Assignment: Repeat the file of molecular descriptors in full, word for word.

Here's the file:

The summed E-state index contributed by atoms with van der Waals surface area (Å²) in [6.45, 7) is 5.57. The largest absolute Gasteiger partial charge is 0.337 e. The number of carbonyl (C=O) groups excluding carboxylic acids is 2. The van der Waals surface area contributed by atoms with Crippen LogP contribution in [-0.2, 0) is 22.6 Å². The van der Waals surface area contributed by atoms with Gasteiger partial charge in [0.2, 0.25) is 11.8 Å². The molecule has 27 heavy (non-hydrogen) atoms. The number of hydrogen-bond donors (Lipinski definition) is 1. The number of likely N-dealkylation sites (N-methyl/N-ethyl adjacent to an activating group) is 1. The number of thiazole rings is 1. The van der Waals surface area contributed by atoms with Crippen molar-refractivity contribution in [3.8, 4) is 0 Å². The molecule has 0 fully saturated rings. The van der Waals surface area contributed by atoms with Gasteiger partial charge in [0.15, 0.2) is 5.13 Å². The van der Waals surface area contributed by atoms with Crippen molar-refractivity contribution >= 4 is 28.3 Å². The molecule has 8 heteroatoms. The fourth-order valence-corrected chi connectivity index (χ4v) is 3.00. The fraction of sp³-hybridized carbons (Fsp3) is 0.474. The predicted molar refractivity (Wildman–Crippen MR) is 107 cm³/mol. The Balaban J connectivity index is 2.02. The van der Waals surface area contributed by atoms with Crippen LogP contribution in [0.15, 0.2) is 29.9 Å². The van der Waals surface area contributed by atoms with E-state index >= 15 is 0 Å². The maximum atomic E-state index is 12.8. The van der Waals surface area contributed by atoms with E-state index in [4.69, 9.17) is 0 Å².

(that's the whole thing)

The summed E-state index contributed by atoms with van der Waals surface area (Å²) in [6.45, 7) is 5.57. The largest absolute Gasteiger partial charge is 0.337 e. The number of carbonyl (C=O) groups excluding carboxylic acids is 2. The van der Waals surface area contributed by atoms with Crippen LogP contribution in [-0.2, 0) is 22.6 Å². The van der Waals surface area contributed by atoms with Gasteiger partial charge in [0.2, 0.25) is 11.8 Å². The molecule has 27 heavy (non-hydrogen) atoms. The number of hydrogen-bond donors (Lipinski definition) is 1. The number of likely N-dealkylation sites (N-methyl/N-ethyl adjacent to an activating group) is 1. The number of thiazole rings is 1. The van der Waals surface area contributed by atoms with Crippen molar-refractivity contribution in [3.8, 4) is 0 Å². The molecule has 0 fully saturated rings. The van der Waals surface area contributed by atoms with Gasteiger partial charge in [0.15, 0.2) is 5.13 Å². The van der Waals surface area contributed by atoms with Crippen molar-refractivity contribution >= 4 is 28.3 Å². The molecule has 8 heteroatoms. The fourth-order valence-corrected chi connectivity index (χ4v) is 3.00. The fraction of sp³-hybridized carbons (Fsp3) is 0.474. The predicted molar refractivity (Wildman–Crippen MR) is 107 cm³/mol. The Balaban J connectivity index is 2.02. The van der Waals surface area contributed by atoms with Crippen LogP contribution in [0.15, 0.2) is 29.9 Å². The van der Waals surface area contributed by atoms with E-state index >= 15 is 0 Å². The maximum atomic E-state index is 12.8. The van der Waals surface area contributed by atoms with E-state index in [4.69, 9.17) is 0 Å².